We went with the National Luna Dual Battery Kit.  It was pretty comprehensive.  I did have to buy a few battery lugs, etc, but the big stuff was all there.

The dual battery tray came from Columbia Overland.  It was the only option that used the original battery location, without having to cut or trip anything.  Power distribution (aka fuse block) was handled by a Blue Sea Systems 6 fuse block. We ran three circuits to the back, plus an extra in case we expand our electronics needs.  There is an accessory plug in the driver’s side bed cubby for the ARB fridge.

USB and 12V accessory plug powered off 2nd battery.
USB and 12V accessory plug powered off 2nd battery.

There is also a Blue Sea Systems dual USB outlet and accessory plug on the right side of the bed.  Those power any accessories we use, including the faucet in the jerry can.

The dual USB outlet is extremely handy for recharging phones, tablets, GPSs, and Cameras.  (we only use the USB ports when we’re in camp…don’t want to damage the devices)

The National Luna Dual Battery Controller has a handy gauge for monitoring your battery levels.  You can also press the lower right button (marked “ON”) to use both batteries to power a winch…or to self-jump start the truck.

National Luna Dual Battery Controller.
National Luna Dual Battery Controller.

A Roof Over Our Heads – Awning and Tent

Tent with annex room
Tent with annex room

After talking with everyone at Overland Expo East, we opted for a Cascadia Vehicle Tents rooftop tent.  It’s AWESOME.  We slept in it for 7 nights in Colorado.  We slept soundly every night.  It was just as comfortable as a bed…and more comfortable than many beds!

Since we don’t have a fancy bumper with a spot for the High Lift Jack, we mounted that on the roof rack, next to the tent.  The only downside is, if we want to use the driver’s side window, we have to dismount the jack so we can install the awning supports.  No big deal, it only takes a couple minutes when we set up & take down camp.

High Lift Jack mounted on roof rack.
High Lift Jack mounted on roof rack.

The Galley – Cooking Gear

Food!  A HUGE part of any campout.  We took this slowly, because we wanted to make sure it was a useful setup.  Last Christmas, we went on a camping trip to Florida.  We didn’t have the dual battery set up yet, so we used a cooler instead of the ARB fridge.

Camping with a cooler and Christmas lights.
Camping with a cooler and Christmas lights.

We also used strings of Christmas lights to illuminate our kitchen.  The storage bins were opaque.  Practical, but hard to know what’s in each bin.

Fixing dinner on the tailgate of the Tacoma
Fixing dinner on the tailgate of the Tacoma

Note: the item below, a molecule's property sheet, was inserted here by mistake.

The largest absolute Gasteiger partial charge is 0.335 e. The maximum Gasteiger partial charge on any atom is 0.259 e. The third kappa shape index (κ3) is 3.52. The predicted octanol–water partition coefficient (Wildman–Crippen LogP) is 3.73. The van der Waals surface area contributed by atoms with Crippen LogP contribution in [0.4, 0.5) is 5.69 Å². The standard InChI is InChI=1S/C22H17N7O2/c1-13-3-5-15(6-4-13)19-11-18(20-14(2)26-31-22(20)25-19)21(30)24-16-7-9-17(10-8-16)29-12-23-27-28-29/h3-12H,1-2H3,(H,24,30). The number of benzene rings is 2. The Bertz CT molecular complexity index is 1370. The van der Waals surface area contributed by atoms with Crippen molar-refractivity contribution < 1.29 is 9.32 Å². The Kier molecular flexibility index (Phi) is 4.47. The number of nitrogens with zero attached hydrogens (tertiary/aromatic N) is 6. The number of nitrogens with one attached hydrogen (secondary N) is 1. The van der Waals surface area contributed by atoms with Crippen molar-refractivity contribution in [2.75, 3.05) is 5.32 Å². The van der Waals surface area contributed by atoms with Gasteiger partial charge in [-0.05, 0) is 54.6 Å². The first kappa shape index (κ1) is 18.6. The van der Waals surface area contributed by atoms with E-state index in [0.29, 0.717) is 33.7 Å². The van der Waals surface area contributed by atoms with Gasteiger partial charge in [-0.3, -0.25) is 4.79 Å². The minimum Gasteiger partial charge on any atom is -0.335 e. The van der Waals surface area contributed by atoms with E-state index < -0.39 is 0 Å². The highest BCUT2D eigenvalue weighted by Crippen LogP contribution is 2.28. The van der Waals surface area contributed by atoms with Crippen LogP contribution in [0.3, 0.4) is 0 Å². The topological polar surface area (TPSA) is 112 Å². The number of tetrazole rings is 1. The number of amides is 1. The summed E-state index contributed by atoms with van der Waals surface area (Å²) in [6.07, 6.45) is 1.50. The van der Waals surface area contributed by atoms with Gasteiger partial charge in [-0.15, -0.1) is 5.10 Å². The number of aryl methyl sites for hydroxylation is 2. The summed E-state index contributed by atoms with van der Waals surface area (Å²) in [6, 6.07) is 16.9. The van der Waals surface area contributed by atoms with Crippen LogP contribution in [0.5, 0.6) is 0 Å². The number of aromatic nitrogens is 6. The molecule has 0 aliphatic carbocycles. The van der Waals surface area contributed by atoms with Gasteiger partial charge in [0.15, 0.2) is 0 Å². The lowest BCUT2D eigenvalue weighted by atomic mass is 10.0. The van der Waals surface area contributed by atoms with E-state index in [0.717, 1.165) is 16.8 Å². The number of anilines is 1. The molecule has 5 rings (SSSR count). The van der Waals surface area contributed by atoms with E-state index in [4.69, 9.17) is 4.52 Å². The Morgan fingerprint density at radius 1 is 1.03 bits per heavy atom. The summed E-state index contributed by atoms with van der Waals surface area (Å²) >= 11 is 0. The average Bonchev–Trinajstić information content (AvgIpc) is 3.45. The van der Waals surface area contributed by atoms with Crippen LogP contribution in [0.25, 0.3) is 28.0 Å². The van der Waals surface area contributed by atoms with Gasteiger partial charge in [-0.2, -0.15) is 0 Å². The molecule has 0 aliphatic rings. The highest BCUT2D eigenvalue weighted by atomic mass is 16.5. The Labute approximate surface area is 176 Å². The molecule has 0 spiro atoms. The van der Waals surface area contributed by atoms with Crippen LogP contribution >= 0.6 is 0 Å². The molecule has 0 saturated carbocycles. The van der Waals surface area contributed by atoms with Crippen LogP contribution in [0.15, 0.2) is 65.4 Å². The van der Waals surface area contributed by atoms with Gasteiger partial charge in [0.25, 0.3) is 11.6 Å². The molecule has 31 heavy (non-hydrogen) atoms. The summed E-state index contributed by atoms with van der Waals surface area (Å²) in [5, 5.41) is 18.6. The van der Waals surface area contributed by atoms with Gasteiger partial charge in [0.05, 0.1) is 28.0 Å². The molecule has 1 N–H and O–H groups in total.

The photo above was our galley from the Colorado trip.  The ARB fridge has replaced the cooler, and a LED light strip from the auto parts store has replaced the Christmas Lights.  You can’t see them, but the opaque bins have been replaced with clear bins.  (and we’ll be replacing those bins with a Outback Solutions drawer soon!)

2 Jerry Cans, one for washing, one for shower water.
2 Jerry Cans, one for washing, one for shower water.

Another addition to the galley is two USGI water cans.  They are secured to the side of the bed using two footman loops and a web strap.  The one of the left has an electric faucet, the other is water for our portable shower cube!

We discovered the Water System in a Can from a review on Expedition Portal.

Portable shower.
Portable shower.

Camp shower….best thing since sliced bread!  It’s wonderful being able to take a nice warm shower….much better than the weekends without showers when we were reenacting!

Comms

We’ll be using our iPhones or a Garmin GPS for most road navigation.  For off road navigation & emergency calls, we’ll use our DeLorme inReach.

Tacoma Tech Deck RAM Mount
Tacoma Tech Deck RAM Mount

These are all held securely on the Ram mounts attached to the Tacoma Tech Deck.

Conclusion & the Next Step

So that pretty much covers our truck so far.  I’m sure I could go into more detail, but then I’d risk really boring you!

As I already mentioned, we’re going to replace the plastic totes with a Outback Solutions drawer.  We seemed to spend the majority of our time at camp trying to dig thru the various bins.  This should make our truck a lot more organized.

We also want to add a little bit of lift to the truck.  Maybe 2″-3″.  We hit the transfer case skid plate a bit more often than I’d like.  Having a bit more lift will also make it easier for me (Brian) to stand under the tent overhand & truck bed topper door.

Leave a Reply

Your email address will not be published. Required fields are marked *